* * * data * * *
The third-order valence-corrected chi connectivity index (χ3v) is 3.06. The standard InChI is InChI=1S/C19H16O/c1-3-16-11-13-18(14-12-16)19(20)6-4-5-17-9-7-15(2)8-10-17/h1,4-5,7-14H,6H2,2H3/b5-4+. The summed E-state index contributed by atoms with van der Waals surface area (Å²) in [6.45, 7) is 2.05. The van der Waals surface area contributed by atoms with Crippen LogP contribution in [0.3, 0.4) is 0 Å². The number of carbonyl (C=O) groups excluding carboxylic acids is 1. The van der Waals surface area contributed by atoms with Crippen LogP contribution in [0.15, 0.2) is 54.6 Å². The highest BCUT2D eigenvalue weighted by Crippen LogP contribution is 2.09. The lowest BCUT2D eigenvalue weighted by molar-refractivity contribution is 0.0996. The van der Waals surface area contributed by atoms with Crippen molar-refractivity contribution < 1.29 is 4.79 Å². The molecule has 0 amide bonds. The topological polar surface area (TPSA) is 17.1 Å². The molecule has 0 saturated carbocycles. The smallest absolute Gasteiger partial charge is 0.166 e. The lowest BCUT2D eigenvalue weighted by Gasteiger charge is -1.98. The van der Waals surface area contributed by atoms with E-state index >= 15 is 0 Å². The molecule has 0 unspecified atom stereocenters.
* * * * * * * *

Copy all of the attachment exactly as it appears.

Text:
The third-order valence-corrected chi connectivity index (χ3v) is 3.06. The standard InChI is InChI=1S/C19H16O/c1-3-16-11-13-18(14-12-16)19(20)6-4-5-17-9-7-15(2)8-10-17/h1,4-5,7-14H,6H2,2H3/b5-4+. The summed E-state index contributed by atoms with van der Waals surface area (Å²) in [6.45, 7) is 2.05. The van der Waals surface area contributed by atoms with Crippen LogP contribution in [0.3, 0.4) is 0 Å². The number of carbonyl (C=O) groups excluding carboxylic acids is 1. The van der Waals surface area contributed by atoms with Crippen LogP contribution in [0.15, 0.2) is 54.6 Å². The highest BCUT2D eigenvalue weighted by Crippen LogP contribution is 2.09. The lowest BCUT2D eigenvalue weighted by molar-refractivity contribution is 0.0996. The van der Waals surface area contributed by atoms with Crippen molar-refractivity contribution < 1.29 is 4.79 Å². The molecule has 0 amide bonds. The topological polar surface area (TPSA) is 17.1 Å². The molecule has 0 saturated carbocycles. The smallest absolute Gasteiger partial charge is 0.166 e. The lowest BCUT2D eigenvalue weighted by Gasteiger charge is -1.98. The van der Waals surface area contributed by atoms with E-state index >= 15 is 0 Å². The molecule has 0 unspecified atom stereocenters.